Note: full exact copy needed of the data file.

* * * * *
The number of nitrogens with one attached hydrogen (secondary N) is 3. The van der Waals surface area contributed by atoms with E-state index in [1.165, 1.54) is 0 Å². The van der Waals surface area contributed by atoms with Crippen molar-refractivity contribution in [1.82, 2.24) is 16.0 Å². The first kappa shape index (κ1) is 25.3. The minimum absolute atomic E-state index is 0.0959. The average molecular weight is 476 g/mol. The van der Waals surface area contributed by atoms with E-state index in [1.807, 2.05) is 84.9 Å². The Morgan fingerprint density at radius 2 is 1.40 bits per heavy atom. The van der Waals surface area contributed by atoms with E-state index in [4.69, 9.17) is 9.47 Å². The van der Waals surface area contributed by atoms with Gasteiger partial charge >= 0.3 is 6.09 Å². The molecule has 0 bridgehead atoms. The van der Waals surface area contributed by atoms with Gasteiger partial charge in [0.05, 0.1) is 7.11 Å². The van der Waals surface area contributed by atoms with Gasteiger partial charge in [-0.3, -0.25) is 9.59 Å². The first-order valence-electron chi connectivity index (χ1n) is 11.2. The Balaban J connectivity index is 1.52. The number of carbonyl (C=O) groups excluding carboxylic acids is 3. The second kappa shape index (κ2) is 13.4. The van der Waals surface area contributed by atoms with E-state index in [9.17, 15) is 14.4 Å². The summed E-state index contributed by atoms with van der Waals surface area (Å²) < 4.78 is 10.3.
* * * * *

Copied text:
The number of nitrogens with one attached hydrogen (secondary N) is 3. The van der Waals surface area contributed by atoms with E-state index in [1.165, 1.54) is 0 Å². The van der Waals surface area contributed by atoms with Crippen molar-refractivity contribution in [1.82, 2.24) is 16.0 Å². The first kappa shape index (κ1) is 25.3. The minimum absolute atomic E-state index is 0.0959. The average molecular weight is 476 g/mol. The van der Waals surface area contributed by atoms with E-state index in [1.807, 2.05) is 84.9 Å². The Morgan fingerprint density at radius 2 is 1.40 bits per heavy atom. The van der Waals surface area contributed by atoms with E-state index in [4.69, 9.17) is 9.47 Å². The van der Waals surface area contributed by atoms with Gasteiger partial charge >= 0.3 is 6.09 Å². The molecule has 0 bridgehead atoms. The van der Waals surface area contributed by atoms with Gasteiger partial charge in [0.05, 0.1) is 7.11 Å². The van der Waals surface area contributed by atoms with Gasteiger partial charge in [-0.3, -0.25) is 9.59 Å². The first-order valence-electron chi connectivity index (χ1n) is 11.2. The Balaban J connectivity index is 1.52. The number of carbonyl (C=O) groups excluding carboxylic acids is 3. The second kappa shape index (κ2) is 13.4. The van der Waals surface area contributed by atoms with E-state index in [9.17, 15) is 14.4 Å². The summed E-state index contributed by atoms with van der Waals surface area (Å²) < 4.78 is 10.3.